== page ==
Alan Keyes ran for President of the United States as a Republican in 1996,2000, and 2008.
55 Facts About Alan Keyes
Alan Keyes was the Republican nominee for the US Senate in Maryland against Paul Sarbanes in 1988 and Barbara Mikulski in 1992, as well as in Illinois against Barack Obama in 2004.
Keyes hosted a radio call-in show, The Alan Keyes Show: America's Wake-Up Call, from 1994 until 1998 on WCBM.
In 2002, he briefly hosted a television commentary show on the MSNBC cable network, Alan Keyes Is Making Sense.
Alan Keyes is a long time columnist for World Net Daily.
Alan Keyes lived in Georgia, Maryland, New Jersey, New York, Texas, Virginia and overseas in Italy.
Alan Keyes studied political philosophy with American philosopher and essayist Allan Bloom and has said that Bloom was the professor who influenced him most in his undergraduate studies.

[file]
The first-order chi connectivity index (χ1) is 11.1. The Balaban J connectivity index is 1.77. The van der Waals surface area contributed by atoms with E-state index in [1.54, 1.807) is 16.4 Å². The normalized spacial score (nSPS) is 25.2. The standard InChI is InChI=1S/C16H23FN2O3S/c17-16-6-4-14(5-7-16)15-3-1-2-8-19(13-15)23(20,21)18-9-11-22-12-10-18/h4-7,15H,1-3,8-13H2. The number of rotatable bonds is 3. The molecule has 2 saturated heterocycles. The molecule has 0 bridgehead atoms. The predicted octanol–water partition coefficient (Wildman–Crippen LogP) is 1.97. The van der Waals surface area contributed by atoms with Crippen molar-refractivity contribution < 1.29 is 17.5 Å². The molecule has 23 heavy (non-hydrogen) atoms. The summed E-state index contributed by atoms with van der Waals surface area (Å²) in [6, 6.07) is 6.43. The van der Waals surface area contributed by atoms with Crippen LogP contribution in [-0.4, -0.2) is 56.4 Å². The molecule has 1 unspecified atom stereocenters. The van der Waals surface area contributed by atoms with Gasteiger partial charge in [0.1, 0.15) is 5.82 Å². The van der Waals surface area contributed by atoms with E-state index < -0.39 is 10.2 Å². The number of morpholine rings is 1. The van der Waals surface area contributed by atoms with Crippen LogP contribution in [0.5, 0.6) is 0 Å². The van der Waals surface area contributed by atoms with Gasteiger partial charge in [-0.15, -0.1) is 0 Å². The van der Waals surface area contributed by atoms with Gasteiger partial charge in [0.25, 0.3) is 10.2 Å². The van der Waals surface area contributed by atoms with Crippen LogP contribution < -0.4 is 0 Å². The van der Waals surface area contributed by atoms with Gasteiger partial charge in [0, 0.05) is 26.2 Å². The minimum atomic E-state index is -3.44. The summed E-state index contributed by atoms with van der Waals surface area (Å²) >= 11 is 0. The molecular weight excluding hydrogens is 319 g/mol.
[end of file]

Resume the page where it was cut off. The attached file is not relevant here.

Alan Keyes has stated that he received death threats for opposing Vietnam war protesters who seized a campus building.
Alan Keyes has stated that a passage of Bloom's book, The Closing of the American Mind, refers to this incident, speaking of an African-American student "whose life had been threatened by a black faculty member when the student refused to participate in a demonstration" at Cornell.
Shortly after this incident occurred, Alan Keyes left Cornell and spent a year in Paris under a Cornell study-abroad program connected with Bloom.
Alan Keyes continued his studies at Harvard University, where he resided in Winthrop House.
Alan Keyes was criticized by opponents of the war in Vietnam, but he says he was supporting his father and his brothers, who were fighting in the war.
In that capacity, Alan Keyes negotiated the language of the Mexico City Policy to withhold federal funds from international organizations that support abortion.
Additionally, Alan Keyes fought against an Arab-backed UN resolution calling for investigation of Israeli settlements.
Reagan again appointed Alan Keyes to represent the US at the 1985 Women's Conference in Nairobi.